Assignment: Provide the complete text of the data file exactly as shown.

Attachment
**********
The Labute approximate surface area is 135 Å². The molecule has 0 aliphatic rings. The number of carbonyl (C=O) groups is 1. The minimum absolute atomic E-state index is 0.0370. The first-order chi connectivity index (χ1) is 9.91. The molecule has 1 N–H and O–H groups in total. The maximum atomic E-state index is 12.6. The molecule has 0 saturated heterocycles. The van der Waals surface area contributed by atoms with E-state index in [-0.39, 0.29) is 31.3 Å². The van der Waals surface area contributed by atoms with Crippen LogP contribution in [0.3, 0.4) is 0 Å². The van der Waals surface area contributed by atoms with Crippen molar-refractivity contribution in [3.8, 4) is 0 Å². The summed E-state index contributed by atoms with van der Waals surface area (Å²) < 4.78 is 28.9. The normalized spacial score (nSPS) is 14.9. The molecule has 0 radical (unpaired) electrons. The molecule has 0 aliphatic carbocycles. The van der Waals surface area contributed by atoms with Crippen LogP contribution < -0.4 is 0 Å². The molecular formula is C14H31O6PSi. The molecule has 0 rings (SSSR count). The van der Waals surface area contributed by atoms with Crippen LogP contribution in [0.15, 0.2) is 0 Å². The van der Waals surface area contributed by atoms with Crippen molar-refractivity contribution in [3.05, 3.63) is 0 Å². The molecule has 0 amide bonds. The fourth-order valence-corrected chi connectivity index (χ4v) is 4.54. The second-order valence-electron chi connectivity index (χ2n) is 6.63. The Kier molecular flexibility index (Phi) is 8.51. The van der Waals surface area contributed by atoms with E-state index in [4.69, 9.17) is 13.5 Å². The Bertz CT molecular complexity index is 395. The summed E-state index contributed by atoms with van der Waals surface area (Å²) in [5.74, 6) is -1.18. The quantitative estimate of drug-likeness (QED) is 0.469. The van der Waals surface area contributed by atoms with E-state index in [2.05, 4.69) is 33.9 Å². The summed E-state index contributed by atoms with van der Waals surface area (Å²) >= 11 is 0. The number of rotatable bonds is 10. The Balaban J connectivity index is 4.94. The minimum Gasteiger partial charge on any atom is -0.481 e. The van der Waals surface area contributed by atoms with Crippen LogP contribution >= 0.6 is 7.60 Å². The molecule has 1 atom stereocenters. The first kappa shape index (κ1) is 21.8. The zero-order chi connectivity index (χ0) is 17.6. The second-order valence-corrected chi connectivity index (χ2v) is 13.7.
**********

The Labute approximate surface area is 135 Å². The molecule has 0 aliphatic rings. The number of carbonyl (C=O) groups is 1. The minimum absolute atomic E-state index is 0.0370. The first-order chi connectivity index (χ1) is 9.91. The molecule has 1 N–H and O–H groups in total. The maximum atomic E-state index is 12.6. The molecule has 0 saturated heterocycles. The van der Waals surface area contributed by atoms with E-state index in [-0.39, 0.29) is 31.3 Å². The van der Waals surface area contributed by atoms with Crippen LogP contribution in [0.3, 0.4) is 0 Å². The van der Waals surface area contributed by atoms with Crippen molar-refractivity contribution in [3.8, 4) is 0 Å². The summed E-state index contributed by atoms with van der Waals surface area (Å²) < 4.78 is 28.9. The normalized spacial score (nSPS) is 14.9. The molecule has 0 radical (unpaired) electrons. The molecule has 0 aliphatic carbocycles. The van der Waals surface area contributed by atoms with Crippen LogP contribution < -0.4 is 0 Å². The molecular formula is C14H31O6PSi. The molecule has 0 rings (SSSR count). The van der Waals surface area contributed by atoms with Crippen LogP contribution in [0.15, 0.2) is 0 Å². The van der Waals surface area contributed by atoms with Crippen molar-refractivity contribution in [3.05, 3.63) is 0 Å². The molecule has 0 amide bonds. The fourth-order valence-corrected chi connectivity index (χ4v) is 4.54. The second-order valence-electron chi connectivity index (χ2n) is 6.63. The Kier molecular flexibility index (Phi) is 8.51. The van der Waals surface area contributed by atoms with E-state index in [4.69, 9.17) is 13.5 Å². The Bertz CT molecular complexity index is 395. The summed E-state index contributed by atoms with van der Waals surface area (Å²) in [5.74, 6) is -1.18. The quantitative estimate of drug-likeness (QED) is 0.469. The van der Waals surface area contributed by atoms with E-state index in [2.05, 4.69) is 33.9 Å². The summed E-state index contributed by atoms with van der Waals surface area (Å²) >= 11 is 0. The number of rotatable bonds is 10. The Balaban J connectivity index is 4.94. The minimum Gasteiger partial charge on any atom is -0.481 e. The van der Waals surface area contributed by atoms with Crippen LogP contribution >= 0.6 is 7.60 Å². The molecule has 1 atom stereocenters. The first kappa shape index (κ1) is 21.8. The zero-order chi connectivity index (χ0) is 17.6. The second-order valence-corrected chi connectivity index (χ2v) is 13.7.